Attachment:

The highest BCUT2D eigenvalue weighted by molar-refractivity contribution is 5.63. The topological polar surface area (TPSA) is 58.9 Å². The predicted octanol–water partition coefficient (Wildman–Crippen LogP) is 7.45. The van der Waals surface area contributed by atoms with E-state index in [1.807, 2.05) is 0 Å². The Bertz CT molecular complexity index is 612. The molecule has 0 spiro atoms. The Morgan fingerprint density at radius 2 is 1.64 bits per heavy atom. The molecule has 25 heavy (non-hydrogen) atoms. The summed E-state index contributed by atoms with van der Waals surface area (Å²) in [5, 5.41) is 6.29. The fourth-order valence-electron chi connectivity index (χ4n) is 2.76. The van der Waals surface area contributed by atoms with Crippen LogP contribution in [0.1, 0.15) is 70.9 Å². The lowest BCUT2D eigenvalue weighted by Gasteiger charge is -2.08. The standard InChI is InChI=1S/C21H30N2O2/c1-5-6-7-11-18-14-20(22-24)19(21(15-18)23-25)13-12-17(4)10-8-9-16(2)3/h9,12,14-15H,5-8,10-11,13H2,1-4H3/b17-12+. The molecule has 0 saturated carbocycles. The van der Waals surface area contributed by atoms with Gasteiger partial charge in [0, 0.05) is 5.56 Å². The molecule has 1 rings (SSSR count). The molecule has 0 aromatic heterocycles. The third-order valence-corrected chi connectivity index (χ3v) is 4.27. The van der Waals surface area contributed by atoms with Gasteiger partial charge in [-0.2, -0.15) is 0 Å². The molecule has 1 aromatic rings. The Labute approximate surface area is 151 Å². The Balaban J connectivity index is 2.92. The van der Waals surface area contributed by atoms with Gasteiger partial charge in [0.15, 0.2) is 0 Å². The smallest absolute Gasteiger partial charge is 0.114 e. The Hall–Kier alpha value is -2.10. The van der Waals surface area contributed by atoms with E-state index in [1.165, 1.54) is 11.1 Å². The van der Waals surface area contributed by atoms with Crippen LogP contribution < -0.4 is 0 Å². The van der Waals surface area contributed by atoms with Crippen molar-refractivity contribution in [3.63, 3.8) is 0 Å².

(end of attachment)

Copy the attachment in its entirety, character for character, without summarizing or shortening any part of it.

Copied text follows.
The highest BCUT2D eigenvalue weighted by molar-refractivity contribution is 5.63. The topological polar surface area (TPSA) is 58.9 Å². The predicted octanol–water partition coefficient (Wildman–Crippen LogP) is 7.45. The van der Waals surface area contributed by atoms with E-state index in [1.807, 2.05) is 0 Å². The Bertz CT molecular complexity index is 612. The molecule has 0 spiro atoms. The Morgan fingerprint density at radius 2 is 1.64 bits per heavy atom. The molecule has 25 heavy (non-hydrogen) atoms. The summed E-state index contributed by atoms with van der Waals surface area (Å²) in [5, 5.41) is 6.29. The fourth-order valence-electron chi connectivity index (χ4n) is 2.76. The van der Waals surface area contributed by atoms with Crippen LogP contribution in [0.1, 0.15) is 70.9 Å². The lowest BCUT2D eigenvalue weighted by Gasteiger charge is -2.08. The standard InChI is InChI=1S/C21H30N2O2/c1-5-6-7-11-18-14-20(22-24)19(21(15-18)23-25)13-12-17(4)10-8-9-16(2)3/h9,12,14-15H,5-8,10-11,13H2,1-4H3/b17-12+. The molecule has 0 saturated carbocycles. The van der Waals surface area contributed by atoms with Gasteiger partial charge in [0, 0.05) is 5.56 Å². The molecule has 1 rings (SSSR count). The molecule has 0 aromatic heterocycles. The third-order valence-corrected chi connectivity index (χ3v) is 4.27. The van der Waals surface area contributed by atoms with Gasteiger partial charge in [-0.2, -0.15) is 0 Å². The molecule has 1 aromatic rings. The Labute approximate surface area is 151 Å². The Balaban J connectivity index is 2.92. The van der Waals surface area contributed by atoms with Gasteiger partial charge in [0.15, 0.2) is 0 Å². The smallest absolute Gasteiger partial charge is 0.114 e. The Hall–Kier alpha value is -2.10. The van der Waals surface area contributed by atoms with E-state index in [1.165, 1.54) is 11.1 Å². The van der Waals surface area contributed by atoms with Crippen LogP contribution < -0.4 is 0 Å². The van der Waals surface area contributed by atoms with Crippen molar-refractivity contribution in [3.63, 3.8) is 0 Å².